On this day in 1969, Sesame Street premiered on PBS TV. The show would become a classic that soared at the Emmy’s, winning many a kid’s heart along the way. When I was a boy, we had few of the children’s shows that would come to dominate the landscape. Captain Planet, Madeleine, Ninja Turtles, Arthur, The Simpsons, and Sesame Street were what we tuned into. Though I enjoyed Sesame, I wasn’t aware of how big it had become, and how much longer it would endure. I do recall though that it was very educational and was for all intents my first school.
The programme commenced mid-afternoon and introduced me to the bigger world. With The Count, I learned the numbers. Big Bird taught me the importance of connecting with others. Elmo inculcated upon me the value of being patient. Meanwhile, while watching, I learned that water was a valuable resource, ditto with salt. The cookie monster was a walking reminder of saving for the rainy days. Finally, Oscar the grouch showed that you can make the most of unideal situations. The show also advanced new words, from giraffe to zoo, apples to cats. Every day was a chance to grasp the alphabet, with Ernie leading the way. The show’s premise is what makes it unique: Sesame features animals and puppets voiced by humans. Whereas The Simpsons and Captain Planet are animated, Sesame utilises sketch comedy and puppetry to get the message across.
Sesame is one of the most decorated kid’s shows, if not the champion. Over its run of fifty years, the Sesame brand has amassed 12 Primetime Emmy’s. This is in addition to a massive Daytime Emmy haul, with a grand total of 192 accolades (Emmy’s and other prizes) as of this year. So successful has the show been that 20 international versions have been greenlighted. Furthermore, Sesame has inspired its own spin-off show, The Muppets. The latter has been quite robust per se, winning four Primetime Emmy’s while also making a winning transition into film. The show has done well but not without controversy. Sesame has been accused of harbouring a gay couple. Bert and Ernie are seemingly inseparable, sleep in adjacent beds, with matching pyjamas to boot. Gay activists have seized on this, utilising the image of the odd couple for their slogans. The introduction of new characters over the years have likewise courted criticism. Despite the producers finally putting the issue to rest in 93, the dynamic duo remains an icon for the gay community.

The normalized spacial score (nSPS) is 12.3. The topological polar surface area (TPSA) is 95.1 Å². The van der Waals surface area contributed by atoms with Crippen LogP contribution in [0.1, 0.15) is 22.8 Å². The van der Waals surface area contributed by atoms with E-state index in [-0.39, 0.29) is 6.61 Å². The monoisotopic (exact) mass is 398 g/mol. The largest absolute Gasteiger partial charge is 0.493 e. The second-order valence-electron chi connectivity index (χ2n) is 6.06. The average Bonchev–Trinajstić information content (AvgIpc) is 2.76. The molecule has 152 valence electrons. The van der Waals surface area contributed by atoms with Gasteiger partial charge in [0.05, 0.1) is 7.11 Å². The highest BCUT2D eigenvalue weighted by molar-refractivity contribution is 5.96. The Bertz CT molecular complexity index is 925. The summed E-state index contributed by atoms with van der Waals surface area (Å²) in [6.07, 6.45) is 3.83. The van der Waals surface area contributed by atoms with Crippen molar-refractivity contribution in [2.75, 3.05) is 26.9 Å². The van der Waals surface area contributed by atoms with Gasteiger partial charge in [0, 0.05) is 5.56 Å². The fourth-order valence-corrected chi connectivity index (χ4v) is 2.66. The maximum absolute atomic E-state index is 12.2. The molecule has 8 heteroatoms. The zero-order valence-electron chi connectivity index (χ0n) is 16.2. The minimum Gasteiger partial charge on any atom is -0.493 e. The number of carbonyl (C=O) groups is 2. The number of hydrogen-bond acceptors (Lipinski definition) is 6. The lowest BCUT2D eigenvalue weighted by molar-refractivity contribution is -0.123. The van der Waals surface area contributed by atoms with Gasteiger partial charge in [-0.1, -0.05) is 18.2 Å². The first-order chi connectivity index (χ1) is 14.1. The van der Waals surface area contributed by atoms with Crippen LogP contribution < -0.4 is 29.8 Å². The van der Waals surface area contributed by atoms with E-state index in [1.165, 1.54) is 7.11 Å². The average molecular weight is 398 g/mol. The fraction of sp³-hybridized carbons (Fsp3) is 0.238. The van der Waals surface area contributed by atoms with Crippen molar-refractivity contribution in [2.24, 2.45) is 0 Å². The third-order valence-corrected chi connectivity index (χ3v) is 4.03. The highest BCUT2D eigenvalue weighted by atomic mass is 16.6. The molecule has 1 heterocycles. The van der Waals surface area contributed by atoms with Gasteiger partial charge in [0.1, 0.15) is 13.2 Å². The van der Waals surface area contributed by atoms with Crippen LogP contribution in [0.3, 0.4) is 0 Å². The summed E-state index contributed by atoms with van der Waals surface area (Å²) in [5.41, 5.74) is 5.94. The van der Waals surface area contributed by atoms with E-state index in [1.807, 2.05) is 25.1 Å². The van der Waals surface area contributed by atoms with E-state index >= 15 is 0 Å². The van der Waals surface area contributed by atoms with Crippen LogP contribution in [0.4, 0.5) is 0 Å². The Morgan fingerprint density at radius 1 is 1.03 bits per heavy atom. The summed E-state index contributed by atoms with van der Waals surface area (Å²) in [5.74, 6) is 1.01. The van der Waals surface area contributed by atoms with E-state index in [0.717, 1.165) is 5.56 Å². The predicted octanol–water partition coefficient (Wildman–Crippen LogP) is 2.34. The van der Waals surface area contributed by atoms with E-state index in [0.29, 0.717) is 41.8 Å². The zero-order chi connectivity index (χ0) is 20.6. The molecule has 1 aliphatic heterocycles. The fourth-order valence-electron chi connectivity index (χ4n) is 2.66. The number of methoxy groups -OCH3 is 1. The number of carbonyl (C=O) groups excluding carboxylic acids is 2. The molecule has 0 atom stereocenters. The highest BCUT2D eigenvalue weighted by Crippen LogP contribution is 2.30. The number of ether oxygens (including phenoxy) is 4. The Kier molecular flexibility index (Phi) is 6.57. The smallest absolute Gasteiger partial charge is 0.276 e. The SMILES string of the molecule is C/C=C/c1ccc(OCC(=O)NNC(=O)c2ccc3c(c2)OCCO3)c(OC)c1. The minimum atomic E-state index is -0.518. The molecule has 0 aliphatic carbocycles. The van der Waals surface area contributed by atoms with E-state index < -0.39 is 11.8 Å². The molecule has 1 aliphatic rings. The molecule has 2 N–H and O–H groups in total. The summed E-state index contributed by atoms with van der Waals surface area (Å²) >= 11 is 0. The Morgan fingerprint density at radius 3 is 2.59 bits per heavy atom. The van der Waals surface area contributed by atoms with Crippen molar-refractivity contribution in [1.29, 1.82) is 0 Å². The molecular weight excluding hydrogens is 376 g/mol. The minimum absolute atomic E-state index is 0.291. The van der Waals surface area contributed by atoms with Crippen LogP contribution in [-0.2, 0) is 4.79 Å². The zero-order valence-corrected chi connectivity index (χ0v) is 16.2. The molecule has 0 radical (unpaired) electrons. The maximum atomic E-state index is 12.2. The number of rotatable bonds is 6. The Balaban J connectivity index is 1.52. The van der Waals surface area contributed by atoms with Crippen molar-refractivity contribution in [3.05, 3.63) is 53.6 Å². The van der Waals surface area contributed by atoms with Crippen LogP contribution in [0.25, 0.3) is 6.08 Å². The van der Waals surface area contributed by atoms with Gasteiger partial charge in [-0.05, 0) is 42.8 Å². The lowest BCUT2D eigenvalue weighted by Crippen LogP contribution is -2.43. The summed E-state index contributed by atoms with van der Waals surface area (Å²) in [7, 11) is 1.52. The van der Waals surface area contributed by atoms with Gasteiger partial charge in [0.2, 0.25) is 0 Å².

Sesame has proven quite resilient in spite of the knocks against them. In addition to what I’ll outline later, the programme has been around for part of SIX decades. Allow me to give a few examples to put this timelessness into perspective. During that span, there have been nine U.S. Presidents. When it aired in ’69, the Moon landing was the news story of the year. Bill Russell, the anchor of 11 Celtics championships, had just played his final season. The U.S. and their allies were still contesting the Vietnam War. Carrie, Stephen King’s debut novel, would not hit shelves till five springtimes later. Forty-nine seasons is an eternity in the ratings-crazed world of television. Sesame has changed with the times, going from an hour to thirty minutes in 2014. Voice actors have come and gone, various celebrities and stars have guested on the show, and even the costumes and setup have evolved. While the show’s original creator has long since passed, to have over four thousand episodes means that they’re ticking all the right boxes.
Sesame Street was a great window to the world. The content was pretty straightforward while likewise being stimulating. The show’s longevity is a testament to Sesame’s inclusiveness, ingenuity, and far-reaching impact. The show is a nice springboard for kids to soak in more – in the 3 R’s, namely reading, writing, and arithmetic. Sesame is a priceless supplement in learning English and in developing some basic maths skills. These days shows such as Hi-5, Teletubbies, The Wiggles and even old Thomas the Tank trump Sesame in the ratings. In addition, the availability of kids shows online has dented Sesame’s relevance for sure. Over the rest of my childhood, I would come to explore other offerings. Sineskwela, Hiraya Manawari, Bayani, Dexter’s Lab, Popeye, and Looney Tunes were just some of programmes I followed. I learned to watch in both Filipino and English. I may have outgrown those cartoons, but I learned a little from watching them. When you grow as a viewer, isn’t that what we can hope for?